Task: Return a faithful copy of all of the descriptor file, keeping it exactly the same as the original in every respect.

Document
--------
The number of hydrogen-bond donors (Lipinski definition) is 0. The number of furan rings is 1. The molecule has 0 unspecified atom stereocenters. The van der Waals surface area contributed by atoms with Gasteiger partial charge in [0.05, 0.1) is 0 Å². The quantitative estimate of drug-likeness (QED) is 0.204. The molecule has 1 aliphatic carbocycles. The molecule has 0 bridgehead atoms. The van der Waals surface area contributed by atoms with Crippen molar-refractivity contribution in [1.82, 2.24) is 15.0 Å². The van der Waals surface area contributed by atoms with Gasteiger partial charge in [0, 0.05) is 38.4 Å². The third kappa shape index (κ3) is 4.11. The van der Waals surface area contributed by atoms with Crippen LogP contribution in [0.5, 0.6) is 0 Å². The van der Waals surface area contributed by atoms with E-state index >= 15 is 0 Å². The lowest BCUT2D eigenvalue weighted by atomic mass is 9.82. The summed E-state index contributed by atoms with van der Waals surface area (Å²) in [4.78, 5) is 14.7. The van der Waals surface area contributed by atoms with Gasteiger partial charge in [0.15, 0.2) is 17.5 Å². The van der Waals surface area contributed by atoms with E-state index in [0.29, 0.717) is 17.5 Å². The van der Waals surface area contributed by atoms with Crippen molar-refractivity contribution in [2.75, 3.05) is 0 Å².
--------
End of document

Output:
The number of hydrogen-bond donors (Lipinski definition) is 0. The number of furan rings is 1. The molecule has 0 unspecified atom stereocenters. The van der Waals surface area contributed by atoms with Gasteiger partial charge in [0.05, 0.1) is 0 Å². The quantitative estimate of drug-likeness (QED) is 0.204. The molecule has 1 aliphatic carbocycles. The molecule has 0 bridgehead atoms. The van der Waals surface area contributed by atoms with Crippen molar-refractivity contribution in [1.82, 2.24) is 15.0 Å². The van der Waals surface area contributed by atoms with Gasteiger partial charge in [0, 0.05) is 38.4 Å². The third kappa shape index (κ3) is 4.11. The van der Waals surface area contributed by atoms with Crippen LogP contribution in [0.5, 0.6) is 0 Å². The van der Waals surface area contributed by atoms with E-state index >= 15 is 0 Å². The lowest BCUT2D eigenvalue weighted by atomic mass is 9.82. The summed E-state index contributed by atoms with van der Waals surface area (Å²) in [4.78, 5) is 14.7. The van der Waals surface area contributed by atoms with Gasteiger partial charge in [0.15, 0.2) is 17.5 Å². The van der Waals surface area contributed by atoms with E-state index in [0.29, 0.717) is 17.5 Å². The van der Waals surface area contributed by atoms with Crippen molar-refractivity contribution in [2.75, 3.05) is 0 Å².